When inquired about their opinion for hospital delivery, 18% said that they would not like to deliver in a hospital, even if advised by their care providers. High cost of hospital delivery (4 1%) was the most cited reason for not preferring hospital delivery followed by rude attitude of hospital staff (9%), family disapproval (5%), lack of privacy (4%) and distance (2%).
Blade (72%), scissors (25%) and knife (2.4%) were considered to be appropriate instruments to cut the baby’s cord. Preparation of such instruments for cord cutting was considered necessary by boiling by 26% of women and by soaking in disinfectant by 25% of the respondents while 17% considered no such preparation is required. To hasten the cord drying, 81% felt to apply oil, 25% cicatrin powder, 24% talcum powder and 17% surma/kajal.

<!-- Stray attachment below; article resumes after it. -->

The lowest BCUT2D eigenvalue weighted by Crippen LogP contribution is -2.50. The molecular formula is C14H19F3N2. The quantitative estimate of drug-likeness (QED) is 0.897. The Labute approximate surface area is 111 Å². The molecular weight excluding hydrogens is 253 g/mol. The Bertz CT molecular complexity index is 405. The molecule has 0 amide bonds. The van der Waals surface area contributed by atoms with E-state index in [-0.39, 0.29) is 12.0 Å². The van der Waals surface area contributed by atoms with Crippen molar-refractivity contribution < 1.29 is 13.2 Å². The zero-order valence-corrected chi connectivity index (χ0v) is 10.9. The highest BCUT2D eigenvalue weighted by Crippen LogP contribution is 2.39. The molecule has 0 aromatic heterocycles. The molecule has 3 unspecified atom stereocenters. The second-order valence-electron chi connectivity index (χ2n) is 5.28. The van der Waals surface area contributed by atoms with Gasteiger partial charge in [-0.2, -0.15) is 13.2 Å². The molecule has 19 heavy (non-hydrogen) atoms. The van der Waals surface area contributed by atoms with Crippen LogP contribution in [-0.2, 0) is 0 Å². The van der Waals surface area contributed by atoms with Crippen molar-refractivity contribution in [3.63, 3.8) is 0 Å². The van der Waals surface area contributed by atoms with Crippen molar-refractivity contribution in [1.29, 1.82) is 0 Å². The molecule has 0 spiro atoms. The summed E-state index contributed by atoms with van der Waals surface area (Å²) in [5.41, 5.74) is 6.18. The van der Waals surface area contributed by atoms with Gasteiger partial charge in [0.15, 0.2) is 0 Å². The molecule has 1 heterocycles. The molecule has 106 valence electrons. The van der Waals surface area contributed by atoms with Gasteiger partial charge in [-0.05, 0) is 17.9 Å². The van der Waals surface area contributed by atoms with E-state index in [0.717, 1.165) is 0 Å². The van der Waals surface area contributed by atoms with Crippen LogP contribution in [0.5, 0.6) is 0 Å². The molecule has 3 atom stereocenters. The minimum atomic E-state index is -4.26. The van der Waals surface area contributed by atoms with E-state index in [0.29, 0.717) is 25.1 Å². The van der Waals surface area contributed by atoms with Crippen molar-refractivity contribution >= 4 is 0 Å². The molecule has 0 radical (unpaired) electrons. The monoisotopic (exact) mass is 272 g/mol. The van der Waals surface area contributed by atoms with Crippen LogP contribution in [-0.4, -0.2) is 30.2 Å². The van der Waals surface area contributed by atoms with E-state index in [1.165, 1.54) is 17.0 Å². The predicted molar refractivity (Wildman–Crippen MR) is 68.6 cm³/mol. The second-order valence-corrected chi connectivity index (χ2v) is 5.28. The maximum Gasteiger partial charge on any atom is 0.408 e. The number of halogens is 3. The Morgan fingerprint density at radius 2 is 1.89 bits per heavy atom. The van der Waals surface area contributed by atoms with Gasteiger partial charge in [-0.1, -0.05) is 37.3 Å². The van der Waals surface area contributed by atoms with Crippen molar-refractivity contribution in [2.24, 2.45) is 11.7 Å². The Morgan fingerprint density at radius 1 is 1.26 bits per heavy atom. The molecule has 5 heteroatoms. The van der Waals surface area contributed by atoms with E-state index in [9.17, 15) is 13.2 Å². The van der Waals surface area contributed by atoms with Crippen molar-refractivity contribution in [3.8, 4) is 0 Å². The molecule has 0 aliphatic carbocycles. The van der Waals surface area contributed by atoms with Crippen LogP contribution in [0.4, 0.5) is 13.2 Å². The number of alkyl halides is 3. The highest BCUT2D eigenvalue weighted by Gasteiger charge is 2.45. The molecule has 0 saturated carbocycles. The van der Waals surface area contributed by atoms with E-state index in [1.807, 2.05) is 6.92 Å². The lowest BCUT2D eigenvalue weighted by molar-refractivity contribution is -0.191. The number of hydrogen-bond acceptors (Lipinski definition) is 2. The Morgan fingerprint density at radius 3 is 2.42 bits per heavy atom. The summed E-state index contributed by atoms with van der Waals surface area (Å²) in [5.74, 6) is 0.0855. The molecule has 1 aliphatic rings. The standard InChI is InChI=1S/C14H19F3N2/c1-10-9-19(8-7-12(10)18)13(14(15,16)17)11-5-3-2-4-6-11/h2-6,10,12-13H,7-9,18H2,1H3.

Perceptions and Practices regarding Postnatal Care
Majority of respondents (47%) considered that the newborn should be breast fed immediately after birth while 32% were of the opinion that newborn should be breast fed within 24 hours after delivery and 17% responded that baby should be breast fed 24 hours after delivery. Regarding the knowledge about effectiveness of colostrum for the baby, 59% were aware of its benefits and were of the opinion that it should be given to the baby.
The three common danger signs during postpartum period as perceived by respondents were severe abdominal pain (64%), fever (47%) and excessive bleeding postpartum (24%). Regarding management of the women who bleed excessively after delivery, 61% suggested referral to hospital, 20% management at home and 16% referral to health center/clinic. Similar pattern of responses was obtained for management of women with postpartum fever (hospital 53%, home 27% and health center 10%).
Feasibility of transport to Hospital in Obstetric Emergency